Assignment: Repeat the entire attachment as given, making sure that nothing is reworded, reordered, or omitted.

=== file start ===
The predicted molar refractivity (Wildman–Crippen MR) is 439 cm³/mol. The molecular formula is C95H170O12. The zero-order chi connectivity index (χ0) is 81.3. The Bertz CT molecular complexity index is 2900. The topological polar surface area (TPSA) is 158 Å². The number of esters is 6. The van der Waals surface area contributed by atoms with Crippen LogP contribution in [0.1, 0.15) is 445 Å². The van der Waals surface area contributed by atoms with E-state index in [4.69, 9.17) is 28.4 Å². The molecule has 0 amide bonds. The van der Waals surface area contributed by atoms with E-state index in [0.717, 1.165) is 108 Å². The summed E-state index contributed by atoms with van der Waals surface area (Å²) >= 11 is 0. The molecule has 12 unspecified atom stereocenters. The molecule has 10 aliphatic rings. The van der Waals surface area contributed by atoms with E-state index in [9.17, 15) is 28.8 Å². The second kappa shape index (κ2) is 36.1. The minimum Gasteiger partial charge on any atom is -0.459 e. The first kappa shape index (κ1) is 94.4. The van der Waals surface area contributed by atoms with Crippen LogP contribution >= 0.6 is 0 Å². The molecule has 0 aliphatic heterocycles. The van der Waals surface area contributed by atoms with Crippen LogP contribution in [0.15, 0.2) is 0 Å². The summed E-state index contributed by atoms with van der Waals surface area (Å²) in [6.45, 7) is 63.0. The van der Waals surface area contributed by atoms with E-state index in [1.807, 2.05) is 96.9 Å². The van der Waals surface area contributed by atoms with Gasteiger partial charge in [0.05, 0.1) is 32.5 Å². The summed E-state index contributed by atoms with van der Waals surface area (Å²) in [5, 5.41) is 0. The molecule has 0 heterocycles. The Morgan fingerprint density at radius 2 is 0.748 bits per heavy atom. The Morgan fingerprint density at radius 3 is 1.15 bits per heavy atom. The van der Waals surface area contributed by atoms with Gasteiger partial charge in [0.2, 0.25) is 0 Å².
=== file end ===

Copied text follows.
The predicted molar refractivity (Wildman–Crippen MR) is 439 cm³/mol. The molecular formula is C95H170O12. The zero-order chi connectivity index (χ0) is 81.3. The Bertz CT molecular complexity index is 2900. The topological polar surface area (TPSA) is 158 Å². The number of esters is 6. The van der Waals surface area contributed by atoms with Crippen LogP contribution in [0.1, 0.15) is 445 Å². The van der Waals surface area contributed by atoms with E-state index in [4.69, 9.17) is 28.4 Å². The molecule has 0 amide bonds. The van der Waals surface area contributed by atoms with E-state index in [0.717, 1.165) is 108 Å². The summed E-state index contributed by atoms with van der Waals surface area (Å²) >= 11 is 0. The molecule has 12 unspecified atom stereocenters. The molecule has 10 aliphatic rings. The van der Waals surface area contributed by atoms with E-state index in [9.17, 15) is 28.8 Å². The second kappa shape index (κ2) is 36.1. The minimum Gasteiger partial charge on any atom is -0.459 e. The first kappa shape index (κ1) is 94.4. The van der Waals surface area contributed by atoms with Crippen LogP contribution >= 0.6 is 0 Å². The molecule has 0 aliphatic heterocycles. The van der Waals surface area contributed by atoms with Crippen LogP contribution in [0.15, 0.2) is 0 Å². The summed E-state index contributed by atoms with van der Waals surface area (Å²) in [6.45, 7) is 63.0. The van der Waals surface area contributed by atoms with E-state index in [1.807, 2.05) is 96.9 Å². The van der Waals surface area contributed by atoms with Gasteiger partial charge in [0.05, 0.1) is 32.5 Å². The summed E-state index contributed by atoms with van der Waals surface area (Å²) in [5, 5.41) is 0. The molecule has 0 heterocycles. The Morgan fingerprint density at radius 2 is 0.748 bits per heavy atom. The Morgan fingerprint density at radius 3 is 1.15 bits per heavy atom. The van der Waals surface area contributed by atoms with Gasteiger partial charge in [0.2, 0.25) is 0 Å².